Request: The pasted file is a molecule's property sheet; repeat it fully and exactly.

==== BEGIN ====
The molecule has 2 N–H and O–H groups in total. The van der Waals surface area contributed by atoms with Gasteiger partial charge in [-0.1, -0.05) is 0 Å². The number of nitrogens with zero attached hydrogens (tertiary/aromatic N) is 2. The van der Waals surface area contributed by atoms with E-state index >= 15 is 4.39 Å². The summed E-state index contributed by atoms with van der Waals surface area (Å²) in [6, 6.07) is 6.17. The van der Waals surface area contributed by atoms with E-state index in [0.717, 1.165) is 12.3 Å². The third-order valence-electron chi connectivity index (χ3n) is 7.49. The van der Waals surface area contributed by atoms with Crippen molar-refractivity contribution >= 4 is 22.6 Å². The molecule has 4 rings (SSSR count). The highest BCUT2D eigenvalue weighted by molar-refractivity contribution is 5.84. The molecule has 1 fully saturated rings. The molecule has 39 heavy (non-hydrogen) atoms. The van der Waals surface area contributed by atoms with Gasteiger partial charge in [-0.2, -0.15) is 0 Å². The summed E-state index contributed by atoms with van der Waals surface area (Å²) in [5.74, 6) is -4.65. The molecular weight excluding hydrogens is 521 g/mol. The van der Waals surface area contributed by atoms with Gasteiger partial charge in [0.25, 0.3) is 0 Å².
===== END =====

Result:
The molecule has 2 N–H and O–H groups in total. The van der Waals surface area contributed by atoms with Gasteiger partial charge in [-0.1, -0.05) is 0 Å². The number of nitrogens with zero attached hydrogens (tertiary/aromatic N) is 2. The van der Waals surface area contributed by atoms with E-state index >= 15 is 4.39 Å². The summed E-state index contributed by atoms with van der Waals surface area (Å²) in [6, 6.07) is 6.17. The van der Waals surface area contributed by atoms with E-state index in [0.717, 1.165) is 12.3 Å². The third-order valence-electron chi connectivity index (χ3n) is 7.49. The van der Waals surface area contributed by atoms with Crippen molar-refractivity contribution >= 4 is 22.6 Å². The molecule has 4 rings (SSSR count). The highest BCUT2D eigenvalue weighted by molar-refractivity contribution is 5.84. The molecule has 1 fully saturated rings. The molecule has 39 heavy (non-hydrogen) atoms. The van der Waals surface area contributed by atoms with Gasteiger partial charge in [-0.2, -0.15) is 0 Å². The summed E-state index contributed by atoms with van der Waals surface area (Å²) in [5.74, 6) is -4.65. The molecular weight excluding hydrogens is 521 g/mol. The van der Waals surface area contributed by atoms with Gasteiger partial charge in [0.25, 0.3) is 0 Å².